The Last Sister (Teaching) At The College Of Saint Rose

Dec 28, 2015

If we’re lucky, each of us had a teacher or two who inspired us, mentored us, even changed our lives. Most of us wouldn’t be where we are today without them. 

Many people in the music  wouldn't be where they are today if not for Sister Mary Anne Nelson, a nun who has taught recording engineering, artist management and rock and roll.  She founded the College of St. Rose's Music Industry program in 1981, has directed it ever since, and coincidentally is the last nun to teach at the once all-girls Catholic school, the only full-time instructor remaining on-staff.

"Over the years I was very fortunate to have a lot of support and creative freedom that the sisters gave to me. Actually, they taught me how to teach.  I had great teachers. The sisters were amazing.  And, you know as I was a student and then started back here as a teacher, I had great resources, I had great mentoring."

Nelson's official title is associate professor of music industry. She's enjoyed her time, especially as electronics transitioned into the digital age.   "Years ago, it was a big thing, it was analog. I remember carrying big transformers in Europe. Everything just weighed tons. Tons of equipment. Nowadays I can walk in with a laptop, a couple of small microphones, cables. We've miniaturized it. Prices have come down as well as weight."

Nelson is the reason why Billboard has thrice named Saint Rose to its lists of the top music business programs in North America. But starting the program wasn't easy when the majority of music schools and conservatories based their academia on classical music.    "We really had to fight to get some ground to make popular commercial music viable. It's just part of the territory. So I think being able to create a program and an environment where students who want to learn music technology who don't necessarily want to work in the classical field can legitimately come in and work with just about any style of music: pop, rock, EDM, metal. One of the other things I'm pleased about is the jobs and the situations that my students have found on their own. They're willing to come back and work with today's students. Network with them, give them opportunities, and in some cases, teach them."

She stays connected and involved with many of her past students, now in the performance or technical fields or working with record companies.  "They email me every so often telling me what they're up to. When they're back in town they frequently stop in to see me. I maintain a working relationship with some of them to this day."

Kali Bradford runs a music management company in London. The 2012 graduate can't imagine what life would have been like without Nelson's music curriculum.    " I started off as a music education major and realized that was not a thing for me at all, so I switched over to music industry, not knowing anything about the course, not knowing really anything about the music industry, just knowing that I loved music. Sister just took me under her wing and really showed me the ropes. I learned about law and contracts...[add maybe extra sound? xxx} and just making sure that you keep your contacts and how to run a menu and of course her incredible, incredible recording skills. She's just one of the coolest chicks I know, and just a really, really important person at St. Rose. She changed my life and I know all of my friends' lives, so I just can't possibly imagine St. Rose without her or my life without her."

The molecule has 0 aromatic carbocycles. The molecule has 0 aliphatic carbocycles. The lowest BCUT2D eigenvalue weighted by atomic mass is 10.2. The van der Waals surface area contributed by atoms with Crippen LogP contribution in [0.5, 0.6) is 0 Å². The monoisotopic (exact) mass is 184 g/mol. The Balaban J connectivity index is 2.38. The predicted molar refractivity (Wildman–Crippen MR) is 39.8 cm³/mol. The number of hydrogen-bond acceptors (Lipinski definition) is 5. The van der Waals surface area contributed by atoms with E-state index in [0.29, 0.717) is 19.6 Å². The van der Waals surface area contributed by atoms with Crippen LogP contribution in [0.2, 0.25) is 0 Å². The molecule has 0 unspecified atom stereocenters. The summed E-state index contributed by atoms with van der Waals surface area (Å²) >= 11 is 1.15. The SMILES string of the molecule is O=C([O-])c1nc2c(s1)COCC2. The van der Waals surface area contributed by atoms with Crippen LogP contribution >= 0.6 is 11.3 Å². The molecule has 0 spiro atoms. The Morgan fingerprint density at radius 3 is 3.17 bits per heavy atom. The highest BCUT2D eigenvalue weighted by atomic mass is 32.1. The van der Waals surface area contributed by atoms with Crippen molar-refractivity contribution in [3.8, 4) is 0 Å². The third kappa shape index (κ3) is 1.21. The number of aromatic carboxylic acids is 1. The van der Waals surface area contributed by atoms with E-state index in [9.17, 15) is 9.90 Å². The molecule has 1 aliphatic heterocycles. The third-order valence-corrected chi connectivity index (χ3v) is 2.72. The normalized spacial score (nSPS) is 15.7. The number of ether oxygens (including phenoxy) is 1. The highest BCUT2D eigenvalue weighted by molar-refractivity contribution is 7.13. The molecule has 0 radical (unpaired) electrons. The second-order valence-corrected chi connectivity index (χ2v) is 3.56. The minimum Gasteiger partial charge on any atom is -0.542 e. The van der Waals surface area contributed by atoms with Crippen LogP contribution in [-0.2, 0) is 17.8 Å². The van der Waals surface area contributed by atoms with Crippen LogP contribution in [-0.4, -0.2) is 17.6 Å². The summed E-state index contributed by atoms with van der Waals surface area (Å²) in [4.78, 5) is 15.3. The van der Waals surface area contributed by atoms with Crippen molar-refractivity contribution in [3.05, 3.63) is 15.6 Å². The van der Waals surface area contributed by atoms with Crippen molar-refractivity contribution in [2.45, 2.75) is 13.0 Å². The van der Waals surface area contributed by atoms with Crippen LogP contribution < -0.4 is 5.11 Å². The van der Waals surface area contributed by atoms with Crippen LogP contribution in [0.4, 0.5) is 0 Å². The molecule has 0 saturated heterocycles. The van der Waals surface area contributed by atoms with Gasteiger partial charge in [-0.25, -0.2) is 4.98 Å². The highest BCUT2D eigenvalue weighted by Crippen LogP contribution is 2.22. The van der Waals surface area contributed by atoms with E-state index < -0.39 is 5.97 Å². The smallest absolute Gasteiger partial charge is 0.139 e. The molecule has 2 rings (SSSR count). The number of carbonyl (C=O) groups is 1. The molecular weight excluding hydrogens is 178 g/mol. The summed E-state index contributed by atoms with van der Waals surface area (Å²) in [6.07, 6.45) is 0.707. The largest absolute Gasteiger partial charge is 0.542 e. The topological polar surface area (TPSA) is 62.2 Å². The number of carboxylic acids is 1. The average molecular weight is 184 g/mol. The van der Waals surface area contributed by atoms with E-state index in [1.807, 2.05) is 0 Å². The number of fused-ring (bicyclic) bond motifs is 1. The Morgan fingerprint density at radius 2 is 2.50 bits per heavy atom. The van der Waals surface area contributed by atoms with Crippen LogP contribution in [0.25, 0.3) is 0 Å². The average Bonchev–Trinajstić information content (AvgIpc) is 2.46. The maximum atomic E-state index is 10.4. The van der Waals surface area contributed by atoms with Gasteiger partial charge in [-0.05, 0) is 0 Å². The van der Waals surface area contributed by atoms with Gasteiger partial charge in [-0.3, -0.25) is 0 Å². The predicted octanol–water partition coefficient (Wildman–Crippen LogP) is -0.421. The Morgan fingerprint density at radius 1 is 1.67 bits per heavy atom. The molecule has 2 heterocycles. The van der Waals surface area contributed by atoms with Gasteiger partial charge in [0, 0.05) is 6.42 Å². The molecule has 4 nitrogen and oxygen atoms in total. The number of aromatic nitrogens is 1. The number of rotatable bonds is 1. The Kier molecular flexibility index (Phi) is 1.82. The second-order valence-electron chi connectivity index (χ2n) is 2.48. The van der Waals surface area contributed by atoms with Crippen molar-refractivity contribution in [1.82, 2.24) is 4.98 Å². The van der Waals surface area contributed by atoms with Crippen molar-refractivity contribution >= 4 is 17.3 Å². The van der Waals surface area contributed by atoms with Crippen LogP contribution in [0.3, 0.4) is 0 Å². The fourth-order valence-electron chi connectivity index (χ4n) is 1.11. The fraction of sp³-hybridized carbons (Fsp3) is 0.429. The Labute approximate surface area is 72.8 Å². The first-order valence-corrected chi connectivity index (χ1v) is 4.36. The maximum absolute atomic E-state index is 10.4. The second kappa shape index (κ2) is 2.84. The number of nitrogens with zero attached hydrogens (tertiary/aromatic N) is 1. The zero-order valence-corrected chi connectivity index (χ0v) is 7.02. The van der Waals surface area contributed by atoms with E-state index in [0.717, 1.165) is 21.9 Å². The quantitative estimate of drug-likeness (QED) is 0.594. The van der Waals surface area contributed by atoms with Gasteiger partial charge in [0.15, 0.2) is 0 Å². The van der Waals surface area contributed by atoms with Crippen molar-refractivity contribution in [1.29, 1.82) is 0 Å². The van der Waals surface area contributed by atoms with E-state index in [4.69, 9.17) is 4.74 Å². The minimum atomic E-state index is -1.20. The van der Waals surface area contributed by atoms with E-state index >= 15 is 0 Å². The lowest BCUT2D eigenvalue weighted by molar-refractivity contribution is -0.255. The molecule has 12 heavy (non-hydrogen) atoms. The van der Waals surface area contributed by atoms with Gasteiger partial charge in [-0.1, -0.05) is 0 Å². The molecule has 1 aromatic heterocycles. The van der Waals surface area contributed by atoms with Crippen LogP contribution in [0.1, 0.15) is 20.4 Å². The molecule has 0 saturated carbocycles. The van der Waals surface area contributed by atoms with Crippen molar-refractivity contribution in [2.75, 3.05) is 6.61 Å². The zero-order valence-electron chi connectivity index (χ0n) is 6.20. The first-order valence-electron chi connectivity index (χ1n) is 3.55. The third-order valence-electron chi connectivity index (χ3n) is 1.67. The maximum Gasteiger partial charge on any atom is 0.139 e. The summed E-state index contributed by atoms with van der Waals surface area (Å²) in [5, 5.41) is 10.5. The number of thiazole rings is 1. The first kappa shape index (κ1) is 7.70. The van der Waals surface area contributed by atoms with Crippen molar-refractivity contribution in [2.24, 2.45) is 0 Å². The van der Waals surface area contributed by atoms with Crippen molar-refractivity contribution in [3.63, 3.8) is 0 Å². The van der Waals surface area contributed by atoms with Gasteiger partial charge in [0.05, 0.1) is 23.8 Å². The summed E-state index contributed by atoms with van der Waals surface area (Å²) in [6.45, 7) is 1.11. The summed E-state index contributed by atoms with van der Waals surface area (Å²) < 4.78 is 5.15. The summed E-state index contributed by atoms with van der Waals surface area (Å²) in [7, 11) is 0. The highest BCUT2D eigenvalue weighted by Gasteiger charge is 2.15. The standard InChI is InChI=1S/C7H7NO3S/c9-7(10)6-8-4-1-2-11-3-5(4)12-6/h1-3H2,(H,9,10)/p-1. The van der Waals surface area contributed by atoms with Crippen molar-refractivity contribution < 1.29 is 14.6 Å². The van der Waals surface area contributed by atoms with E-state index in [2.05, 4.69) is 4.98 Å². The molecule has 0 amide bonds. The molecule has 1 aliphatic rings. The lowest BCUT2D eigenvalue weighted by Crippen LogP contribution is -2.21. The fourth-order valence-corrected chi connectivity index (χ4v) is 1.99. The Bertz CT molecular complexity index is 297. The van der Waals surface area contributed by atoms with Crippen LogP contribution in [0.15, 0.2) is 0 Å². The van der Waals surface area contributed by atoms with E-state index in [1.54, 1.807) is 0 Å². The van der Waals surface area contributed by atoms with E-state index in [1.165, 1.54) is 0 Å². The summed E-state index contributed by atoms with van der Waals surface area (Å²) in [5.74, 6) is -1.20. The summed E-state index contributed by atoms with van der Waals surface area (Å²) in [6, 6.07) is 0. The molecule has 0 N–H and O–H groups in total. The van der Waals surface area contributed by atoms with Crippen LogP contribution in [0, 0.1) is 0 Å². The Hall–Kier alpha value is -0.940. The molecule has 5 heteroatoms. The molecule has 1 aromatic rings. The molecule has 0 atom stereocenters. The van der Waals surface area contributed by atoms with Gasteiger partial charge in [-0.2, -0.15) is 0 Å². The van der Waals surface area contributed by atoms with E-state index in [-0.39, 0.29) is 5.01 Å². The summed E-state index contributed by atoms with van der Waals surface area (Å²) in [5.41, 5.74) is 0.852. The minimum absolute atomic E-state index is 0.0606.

Nelson's office, classroom and recording studios are in the college's Hearst center for Communications and Interactive Media building.  Saint Rose has had clergy on the faculty since its 1920 founding. Music was one of the first majors offered. As the years passed, the nuns have retired and many have died. When Nelson retires in a few years, there could be none left.    "I'm to the point now where I'm almost ready to hand it off to a new generation. We've been very fortunate in being able to bring aboard several new faculty members. They're young, they're innovative, they're performers, writers and arrangers, and they know the technical world. I could leave this Friday and they could carry it on."

Despite decades of teaching, Nelson believes even today, women remain underrepresented in the recording engineering industry.    "When I started in pro audio, there were very few women in the industry, either in the live end of it or the recorded end of it. Those that were in it were doing more jazz and classical music, and I've been able to see that turn around to some extent over the years. There are more women now on the engineering side both live and recorded. But back when we started the program, it was the exception rather than the rule. And there are several organizations now: Women In Audio, Song Girls and a number of other organizations that really create a network for women that are either in pro-recording or pro live audio."

Nelson believes many of the women working who graduated from her program likely wouldn't have been able to carve out positions in particular niche markets they now dominate had they not had the opportunity to attend St. Rose and exercise artistic freedoms.